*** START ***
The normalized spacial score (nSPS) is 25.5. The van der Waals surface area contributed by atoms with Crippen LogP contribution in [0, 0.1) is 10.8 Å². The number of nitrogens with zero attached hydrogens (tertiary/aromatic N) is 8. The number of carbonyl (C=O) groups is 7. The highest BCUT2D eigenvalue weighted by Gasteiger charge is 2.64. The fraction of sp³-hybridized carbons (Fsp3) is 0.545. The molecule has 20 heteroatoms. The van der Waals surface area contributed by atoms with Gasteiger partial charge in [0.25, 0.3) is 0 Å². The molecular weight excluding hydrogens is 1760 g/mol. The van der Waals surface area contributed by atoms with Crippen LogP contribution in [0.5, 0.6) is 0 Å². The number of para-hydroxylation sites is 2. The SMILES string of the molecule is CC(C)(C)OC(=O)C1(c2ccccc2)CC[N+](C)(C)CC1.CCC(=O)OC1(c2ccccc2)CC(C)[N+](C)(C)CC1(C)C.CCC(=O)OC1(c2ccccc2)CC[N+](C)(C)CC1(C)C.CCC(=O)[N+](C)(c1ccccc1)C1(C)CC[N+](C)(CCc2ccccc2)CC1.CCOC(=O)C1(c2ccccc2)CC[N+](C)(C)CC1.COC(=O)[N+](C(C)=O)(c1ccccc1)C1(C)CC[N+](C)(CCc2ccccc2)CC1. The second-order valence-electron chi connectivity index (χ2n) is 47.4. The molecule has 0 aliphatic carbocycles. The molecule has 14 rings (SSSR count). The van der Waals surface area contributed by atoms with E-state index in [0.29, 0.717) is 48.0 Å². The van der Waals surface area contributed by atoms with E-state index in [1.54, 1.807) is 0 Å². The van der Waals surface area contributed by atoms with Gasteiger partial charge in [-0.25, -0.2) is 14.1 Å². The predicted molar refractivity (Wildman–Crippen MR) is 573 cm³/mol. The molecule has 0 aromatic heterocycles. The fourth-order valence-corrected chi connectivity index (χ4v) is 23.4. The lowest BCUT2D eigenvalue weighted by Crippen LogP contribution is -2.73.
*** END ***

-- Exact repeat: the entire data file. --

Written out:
The normalized spacial score (nSPS) is 25.5. The van der Waals surface area contributed by atoms with Crippen LogP contribution in [0, 0.1) is 10.8 Å². The number of nitrogens with zero attached hydrogens (tertiary/aromatic N) is 8. The number of carbonyl (C=O) groups is 7. The highest BCUT2D eigenvalue weighted by Gasteiger charge is 2.64. The fraction of sp³-hybridized carbons (Fsp3) is 0.545. The molecule has 20 heteroatoms. The van der Waals surface area contributed by atoms with Gasteiger partial charge in [0.25, 0.3) is 0 Å². The molecular weight excluding hydrogens is 1760 g/mol. The van der Waals surface area contributed by atoms with Crippen LogP contribution in [0.5, 0.6) is 0 Å². The number of para-hydroxylation sites is 2. The SMILES string of the molecule is CC(C)(C)OC(=O)C1(c2ccccc2)CC[N+](C)(C)CC1.CCC(=O)OC1(c2ccccc2)CC(C)[N+](C)(C)CC1(C)C.CCC(=O)OC1(c2ccccc2)CC[N+](C)(C)CC1(C)C.CCC(=O)[N+](C)(c1ccccc1)C1(C)CC[N+](C)(CCc2ccccc2)CC1.CCOC(=O)C1(c2ccccc2)CC[N+](C)(C)CC1.COC(=O)[N+](C(C)=O)(c1ccccc1)C1(C)CC[N+](C)(CCc2ccccc2)CC1. The second-order valence-electron chi connectivity index (χ2n) is 47.4. The molecule has 0 aliphatic carbocycles. The molecule has 14 rings (SSSR count). The van der Waals surface area contributed by atoms with E-state index in [0.29, 0.717) is 48.0 Å². The van der Waals surface area contributed by atoms with E-state index in [1.54, 1.807) is 0 Å². The van der Waals surface area contributed by atoms with Gasteiger partial charge in [-0.25, -0.2) is 14.1 Å². The predicted molar refractivity (Wildman–Crippen MR) is 573 cm³/mol. The molecule has 0 aromatic heterocycles. The fourth-order valence-corrected chi connectivity index (χ4v) is 23.4. The lowest BCUT2D eigenvalue weighted by Crippen LogP contribution is -2.73.